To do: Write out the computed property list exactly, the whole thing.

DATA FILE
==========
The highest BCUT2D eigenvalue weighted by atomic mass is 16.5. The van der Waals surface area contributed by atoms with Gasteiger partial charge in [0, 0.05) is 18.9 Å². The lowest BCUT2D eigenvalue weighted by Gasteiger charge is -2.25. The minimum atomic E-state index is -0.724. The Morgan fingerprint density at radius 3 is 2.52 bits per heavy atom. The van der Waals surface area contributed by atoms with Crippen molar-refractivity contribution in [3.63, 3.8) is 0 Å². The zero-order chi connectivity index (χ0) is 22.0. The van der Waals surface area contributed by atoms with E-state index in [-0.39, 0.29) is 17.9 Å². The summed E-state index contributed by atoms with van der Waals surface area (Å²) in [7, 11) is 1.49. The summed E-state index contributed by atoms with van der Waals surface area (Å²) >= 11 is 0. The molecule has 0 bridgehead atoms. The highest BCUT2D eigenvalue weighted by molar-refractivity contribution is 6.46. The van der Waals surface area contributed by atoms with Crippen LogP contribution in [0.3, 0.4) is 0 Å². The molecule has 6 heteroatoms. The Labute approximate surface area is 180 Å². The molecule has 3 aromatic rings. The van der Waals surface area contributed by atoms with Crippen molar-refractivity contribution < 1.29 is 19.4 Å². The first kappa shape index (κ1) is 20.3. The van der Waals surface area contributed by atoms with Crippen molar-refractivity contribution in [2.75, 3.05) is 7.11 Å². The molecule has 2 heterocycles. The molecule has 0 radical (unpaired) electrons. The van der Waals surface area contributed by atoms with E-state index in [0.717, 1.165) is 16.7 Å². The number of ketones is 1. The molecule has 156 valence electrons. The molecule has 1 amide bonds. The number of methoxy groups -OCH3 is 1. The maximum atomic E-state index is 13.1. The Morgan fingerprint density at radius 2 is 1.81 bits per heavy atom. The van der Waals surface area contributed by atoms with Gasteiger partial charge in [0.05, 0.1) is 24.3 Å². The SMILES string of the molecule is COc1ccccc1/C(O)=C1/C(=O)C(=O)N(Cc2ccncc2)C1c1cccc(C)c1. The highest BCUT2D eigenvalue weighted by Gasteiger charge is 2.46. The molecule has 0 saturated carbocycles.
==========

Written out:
The highest BCUT2D eigenvalue weighted by atomic mass is 16.5. The van der Waals surface area contributed by atoms with Gasteiger partial charge in [0, 0.05) is 18.9 Å². The lowest BCUT2D eigenvalue weighted by Gasteiger charge is -2.25. The minimum atomic E-state index is -0.724. The Morgan fingerprint density at radius 3 is 2.52 bits per heavy atom. The van der Waals surface area contributed by atoms with Crippen molar-refractivity contribution in [3.63, 3.8) is 0 Å². The zero-order chi connectivity index (χ0) is 22.0. The van der Waals surface area contributed by atoms with E-state index in [-0.39, 0.29) is 17.9 Å². The summed E-state index contributed by atoms with van der Waals surface area (Å²) in [7, 11) is 1.49. The summed E-state index contributed by atoms with van der Waals surface area (Å²) >= 11 is 0. The molecule has 0 bridgehead atoms. The highest BCUT2D eigenvalue weighted by molar-refractivity contribution is 6.46. The van der Waals surface area contributed by atoms with Crippen LogP contribution in [0.3, 0.4) is 0 Å². The molecule has 6 heteroatoms. The Labute approximate surface area is 180 Å². The molecule has 3 aromatic rings. The van der Waals surface area contributed by atoms with Crippen molar-refractivity contribution < 1.29 is 19.4 Å². The first kappa shape index (κ1) is 20.3. The van der Waals surface area contributed by atoms with Crippen molar-refractivity contribution in [2.75, 3.05) is 7.11 Å². The molecule has 2 heterocycles. The molecule has 0 radical (unpaired) electrons. The van der Waals surface area contributed by atoms with E-state index in [0.717, 1.165) is 16.7 Å². The number of ketones is 1. The molecule has 156 valence electrons. The molecule has 1 amide bonds. The number of methoxy groups -OCH3 is 1. The maximum atomic E-state index is 13.1. The Morgan fingerprint density at radius 2 is 1.81 bits per heavy atom. The van der Waals surface area contributed by atoms with Gasteiger partial charge in [0.05, 0.1) is 24.3 Å². The SMILES string of the molecule is COc1ccccc1/C(O)=C1/C(=O)C(=O)N(Cc2ccncc2)C1c1cccc(C)c1. The highest BCUT2D eigenvalue weighted by Gasteiger charge is 2.46. The molecule has 0 saturated carbocycles.